The same point can be made about science, but perhaps even more strongly. The accumulation of knowledge has no final goal. The generation of this knowledge ideally results from the testing of hypotheses about unexplained observations, but more often we see the words ‘We have set out to prove’ or ‘I seek to show’ in use by scientists. This is a fundamental difference – in seeking to prove a hypothesis, an author (knowingly or not) has a goal in mind. Science should be objective – but it doesn’t have an objective. Aligning the March for Science with Earth Day links the two, suggesting that a march for science is a march to protect the environment – but scientific data alone don’t require us to be for or against mitigating climate change.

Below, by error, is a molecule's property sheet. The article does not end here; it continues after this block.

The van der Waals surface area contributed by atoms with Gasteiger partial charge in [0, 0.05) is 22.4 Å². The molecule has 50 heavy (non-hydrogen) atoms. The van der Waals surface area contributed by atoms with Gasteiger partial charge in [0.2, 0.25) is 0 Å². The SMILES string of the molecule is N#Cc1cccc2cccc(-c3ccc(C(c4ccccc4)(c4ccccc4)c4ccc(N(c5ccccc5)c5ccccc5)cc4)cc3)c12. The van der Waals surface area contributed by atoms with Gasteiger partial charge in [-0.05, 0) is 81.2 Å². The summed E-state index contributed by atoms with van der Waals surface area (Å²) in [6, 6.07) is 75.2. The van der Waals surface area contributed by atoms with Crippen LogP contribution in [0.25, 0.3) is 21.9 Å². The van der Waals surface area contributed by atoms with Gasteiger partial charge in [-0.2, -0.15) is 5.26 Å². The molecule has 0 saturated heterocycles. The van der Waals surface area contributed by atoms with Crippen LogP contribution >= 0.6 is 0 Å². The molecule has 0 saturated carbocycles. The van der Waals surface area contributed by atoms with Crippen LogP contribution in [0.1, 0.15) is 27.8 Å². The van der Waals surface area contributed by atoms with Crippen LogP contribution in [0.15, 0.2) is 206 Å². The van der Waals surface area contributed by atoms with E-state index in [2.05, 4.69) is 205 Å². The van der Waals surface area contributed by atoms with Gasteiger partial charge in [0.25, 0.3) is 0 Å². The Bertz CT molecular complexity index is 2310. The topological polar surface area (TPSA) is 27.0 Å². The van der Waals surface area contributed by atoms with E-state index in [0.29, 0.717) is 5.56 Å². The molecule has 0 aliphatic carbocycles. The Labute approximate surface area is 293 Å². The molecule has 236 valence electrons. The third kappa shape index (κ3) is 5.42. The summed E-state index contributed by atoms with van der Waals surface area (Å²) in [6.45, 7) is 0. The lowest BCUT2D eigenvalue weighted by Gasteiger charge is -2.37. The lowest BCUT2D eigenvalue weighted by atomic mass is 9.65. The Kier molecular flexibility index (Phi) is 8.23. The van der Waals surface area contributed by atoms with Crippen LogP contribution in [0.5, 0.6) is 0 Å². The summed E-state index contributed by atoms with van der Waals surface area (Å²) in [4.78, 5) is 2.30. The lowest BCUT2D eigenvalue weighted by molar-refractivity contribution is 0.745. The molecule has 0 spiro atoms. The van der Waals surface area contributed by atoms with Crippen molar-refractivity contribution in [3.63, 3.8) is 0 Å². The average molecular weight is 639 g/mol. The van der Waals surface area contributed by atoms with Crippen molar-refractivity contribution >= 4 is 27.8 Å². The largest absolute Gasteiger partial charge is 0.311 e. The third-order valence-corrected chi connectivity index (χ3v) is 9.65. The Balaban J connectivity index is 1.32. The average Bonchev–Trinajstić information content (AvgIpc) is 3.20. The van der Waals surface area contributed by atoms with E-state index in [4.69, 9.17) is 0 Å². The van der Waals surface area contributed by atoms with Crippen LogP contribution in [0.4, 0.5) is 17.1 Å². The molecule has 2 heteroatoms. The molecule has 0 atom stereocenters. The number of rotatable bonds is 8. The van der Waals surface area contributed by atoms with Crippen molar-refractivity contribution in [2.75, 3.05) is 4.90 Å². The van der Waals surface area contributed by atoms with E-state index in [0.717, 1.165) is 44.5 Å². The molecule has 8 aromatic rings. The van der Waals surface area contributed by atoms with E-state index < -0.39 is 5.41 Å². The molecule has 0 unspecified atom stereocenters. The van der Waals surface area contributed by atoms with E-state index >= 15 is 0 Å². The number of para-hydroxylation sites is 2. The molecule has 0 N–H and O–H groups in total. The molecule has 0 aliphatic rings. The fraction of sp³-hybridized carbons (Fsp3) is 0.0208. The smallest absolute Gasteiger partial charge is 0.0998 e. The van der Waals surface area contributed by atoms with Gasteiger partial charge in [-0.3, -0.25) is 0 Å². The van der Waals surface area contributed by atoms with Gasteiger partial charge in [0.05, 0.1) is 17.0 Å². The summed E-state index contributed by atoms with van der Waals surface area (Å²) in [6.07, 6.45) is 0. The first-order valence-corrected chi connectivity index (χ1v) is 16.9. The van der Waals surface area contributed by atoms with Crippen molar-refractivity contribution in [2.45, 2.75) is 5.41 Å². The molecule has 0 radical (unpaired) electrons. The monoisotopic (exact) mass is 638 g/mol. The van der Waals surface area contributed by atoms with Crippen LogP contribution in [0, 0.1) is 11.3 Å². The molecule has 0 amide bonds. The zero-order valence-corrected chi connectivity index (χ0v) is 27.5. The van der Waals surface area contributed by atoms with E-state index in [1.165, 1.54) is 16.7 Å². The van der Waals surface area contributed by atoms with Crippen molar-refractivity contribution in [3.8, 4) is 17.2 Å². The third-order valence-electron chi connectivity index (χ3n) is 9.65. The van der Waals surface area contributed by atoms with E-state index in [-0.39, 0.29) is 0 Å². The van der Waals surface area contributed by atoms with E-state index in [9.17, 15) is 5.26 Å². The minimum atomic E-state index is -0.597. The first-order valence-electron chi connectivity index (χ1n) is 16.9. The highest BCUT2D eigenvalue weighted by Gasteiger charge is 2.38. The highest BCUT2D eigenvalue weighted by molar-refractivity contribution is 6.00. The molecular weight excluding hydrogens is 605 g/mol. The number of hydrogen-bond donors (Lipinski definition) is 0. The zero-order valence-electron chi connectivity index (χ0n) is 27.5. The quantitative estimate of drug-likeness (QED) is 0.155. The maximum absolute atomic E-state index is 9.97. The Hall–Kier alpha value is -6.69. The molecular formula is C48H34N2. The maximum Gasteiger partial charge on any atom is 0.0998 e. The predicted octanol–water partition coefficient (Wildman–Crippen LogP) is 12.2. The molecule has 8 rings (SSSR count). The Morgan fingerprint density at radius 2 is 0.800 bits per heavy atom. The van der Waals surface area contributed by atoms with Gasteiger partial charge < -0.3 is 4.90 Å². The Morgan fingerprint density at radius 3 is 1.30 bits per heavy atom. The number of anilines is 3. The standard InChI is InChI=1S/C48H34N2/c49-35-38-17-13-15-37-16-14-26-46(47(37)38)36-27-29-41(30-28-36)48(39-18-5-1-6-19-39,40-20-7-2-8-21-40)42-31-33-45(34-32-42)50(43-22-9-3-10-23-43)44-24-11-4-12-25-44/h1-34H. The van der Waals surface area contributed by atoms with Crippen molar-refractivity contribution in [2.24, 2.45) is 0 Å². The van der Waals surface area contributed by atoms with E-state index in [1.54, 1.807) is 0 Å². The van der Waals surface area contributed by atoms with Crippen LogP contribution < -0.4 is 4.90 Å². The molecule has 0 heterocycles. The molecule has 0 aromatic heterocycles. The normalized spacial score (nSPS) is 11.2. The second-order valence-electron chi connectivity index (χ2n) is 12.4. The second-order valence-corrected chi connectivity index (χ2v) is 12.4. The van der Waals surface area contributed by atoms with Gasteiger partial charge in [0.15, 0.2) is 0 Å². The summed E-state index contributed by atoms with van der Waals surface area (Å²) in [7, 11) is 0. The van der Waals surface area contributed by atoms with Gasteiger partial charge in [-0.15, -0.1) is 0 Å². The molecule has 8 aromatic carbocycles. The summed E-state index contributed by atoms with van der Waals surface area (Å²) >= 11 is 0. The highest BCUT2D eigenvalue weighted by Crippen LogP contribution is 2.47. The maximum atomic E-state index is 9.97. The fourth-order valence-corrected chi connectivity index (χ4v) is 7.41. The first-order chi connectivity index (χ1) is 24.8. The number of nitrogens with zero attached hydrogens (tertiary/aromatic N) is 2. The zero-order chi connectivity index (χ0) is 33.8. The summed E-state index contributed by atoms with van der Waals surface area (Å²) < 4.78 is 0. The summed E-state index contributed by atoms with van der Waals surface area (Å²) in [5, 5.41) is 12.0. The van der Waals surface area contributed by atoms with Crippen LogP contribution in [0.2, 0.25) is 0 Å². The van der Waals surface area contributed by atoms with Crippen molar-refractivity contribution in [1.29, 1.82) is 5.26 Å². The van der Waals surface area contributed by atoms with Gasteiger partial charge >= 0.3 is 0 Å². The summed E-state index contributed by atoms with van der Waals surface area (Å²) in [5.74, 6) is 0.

Some scientists have expressed that they are planning to march for science so that political decisions can be made with clear facts and data. While I agree this is an important goal, I do think it arguably betrays a certain level of naiveté. A great example: it’s becoming more clear that internal research at Exxon showed the potentially dangerous effects of anthropogenic climate change before the UN panel on climate change even existed2, but at the same time Exxon donate significantly to political interests3. The head of the US Congressional Science Committee, Lamar Smith, has received more campaign funding from the oil and gas industry than any other4, and the current US Secretary of State is the previous CEO of Exxon. Given that penalising the oil companies or related polluters is thus hardly likely to be in the interests of such politicians, it should not come as a surprise that even if they are fully aware of the scientific facts about potential dangers of climate change that they wouldn’t act to mitigate pollution. These vested interests are a prime example of places we as scientists can conflate the facts with the action that should follow; we are often obliged to declare that we have no conflicts of interest when we publish material, but the same is almost never true of stakeholders outside of academia.